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Budget-cutters' ax poised over port Port director says orders on cuts will go out this week.


Maryland Port Director Adrian Teel, determined to steer the deficit-plagued Port of Baltimore into the black by next fiscal year, says he plans to announce the first of his budget-slashing strategies this week.

Teel disclosed his intentions yesterday following a meeting of the Maryland Port Commission, whose members were told the port had a loss of $2.8 million in the 1991 fiscal year.

"The bad news is we're going broke. The good news is we're going broke slowly," O. James Lighthizer, secretary of the Maryland Department of Transportation, told the port commission, which oversees the Maryland Port Administration.

Although the deficit was about $600,000 less than expected, it was still twice as much as last year's, and marked the third consecutive year the port has lost money. The port lost $1.4 million in fiscal year 1990, and $3.9 million in 1989.

The financial statement could have been worse for fiscal 1991, which ended June 30. The port had projected expenses of $43.6 million. But by putting in place a hiring freeze, renegotiating insurance contracts and suspending non-market-related travel, the port saved $4 million, said G. Gregory Russell, director of finance.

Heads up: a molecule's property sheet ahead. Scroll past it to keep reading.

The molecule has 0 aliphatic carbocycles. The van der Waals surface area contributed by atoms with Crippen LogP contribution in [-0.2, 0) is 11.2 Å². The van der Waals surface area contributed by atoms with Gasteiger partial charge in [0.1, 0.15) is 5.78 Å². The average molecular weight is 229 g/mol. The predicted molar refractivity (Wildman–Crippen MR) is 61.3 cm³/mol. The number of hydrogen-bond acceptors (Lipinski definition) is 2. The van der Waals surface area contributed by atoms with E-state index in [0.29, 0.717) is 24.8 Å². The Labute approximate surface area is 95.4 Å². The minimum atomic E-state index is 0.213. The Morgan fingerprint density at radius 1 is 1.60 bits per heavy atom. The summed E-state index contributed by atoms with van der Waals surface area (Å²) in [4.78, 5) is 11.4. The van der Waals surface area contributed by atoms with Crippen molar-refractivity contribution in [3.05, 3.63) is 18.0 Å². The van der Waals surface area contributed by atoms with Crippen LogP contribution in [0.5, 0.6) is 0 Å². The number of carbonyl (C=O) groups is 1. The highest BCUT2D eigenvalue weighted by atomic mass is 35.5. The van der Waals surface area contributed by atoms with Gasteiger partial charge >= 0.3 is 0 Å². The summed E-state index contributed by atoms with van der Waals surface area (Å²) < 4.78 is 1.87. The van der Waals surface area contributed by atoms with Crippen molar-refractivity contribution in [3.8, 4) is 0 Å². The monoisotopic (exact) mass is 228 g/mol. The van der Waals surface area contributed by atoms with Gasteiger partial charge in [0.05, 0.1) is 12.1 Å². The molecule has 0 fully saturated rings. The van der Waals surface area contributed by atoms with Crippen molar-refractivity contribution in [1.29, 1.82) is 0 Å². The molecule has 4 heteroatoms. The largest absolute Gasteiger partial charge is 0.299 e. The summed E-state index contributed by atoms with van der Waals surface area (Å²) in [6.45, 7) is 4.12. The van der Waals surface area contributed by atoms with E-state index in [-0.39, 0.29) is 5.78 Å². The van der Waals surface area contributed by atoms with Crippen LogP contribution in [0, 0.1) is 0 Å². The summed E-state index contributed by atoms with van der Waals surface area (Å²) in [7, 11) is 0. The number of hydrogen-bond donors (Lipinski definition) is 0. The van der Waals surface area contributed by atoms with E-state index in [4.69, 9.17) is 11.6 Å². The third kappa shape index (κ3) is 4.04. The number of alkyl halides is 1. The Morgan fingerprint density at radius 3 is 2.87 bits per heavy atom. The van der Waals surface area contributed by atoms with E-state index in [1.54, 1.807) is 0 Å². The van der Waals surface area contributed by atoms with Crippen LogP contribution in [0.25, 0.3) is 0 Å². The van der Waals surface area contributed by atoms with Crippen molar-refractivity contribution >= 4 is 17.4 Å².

Port budget analysts have said that this fiscal year could end next June with a $5.5 million deficit. Teel said he is determined to reduce that amount and to break even the following year. However, he would not provide details.

A joint panel of the state Senate and House of Delegates recently called for cutting the port's budget by $2.5 million. The panel's suggestions toward reaching that goal included ending the port's funding of the Pride of Baltimore and closing its out-of-state marketing offices.

The panel also called for cuts in the port administration staff, more selective spending on development, and exploring new uses for land previously set aside for maritime uses.

Lawmakers also suggested moving much of the port administration hierarchy out of its posh offices at the World Trade Center, which the agency developed.

Before 1989, the agency was self-supporting, generating more money in fees from users than it paid out. But a drop in cargo tonnage, and discounts offered to keep the remaining business, have eaten into port finances.

Russell attributed the deficit primarily to a $3.4 million shortfall in expected revenues.

The drop in revenues was caused by a decrease in containerized cargo and the delayed start-up of the Seagirt Marine Terminal, Russell said.

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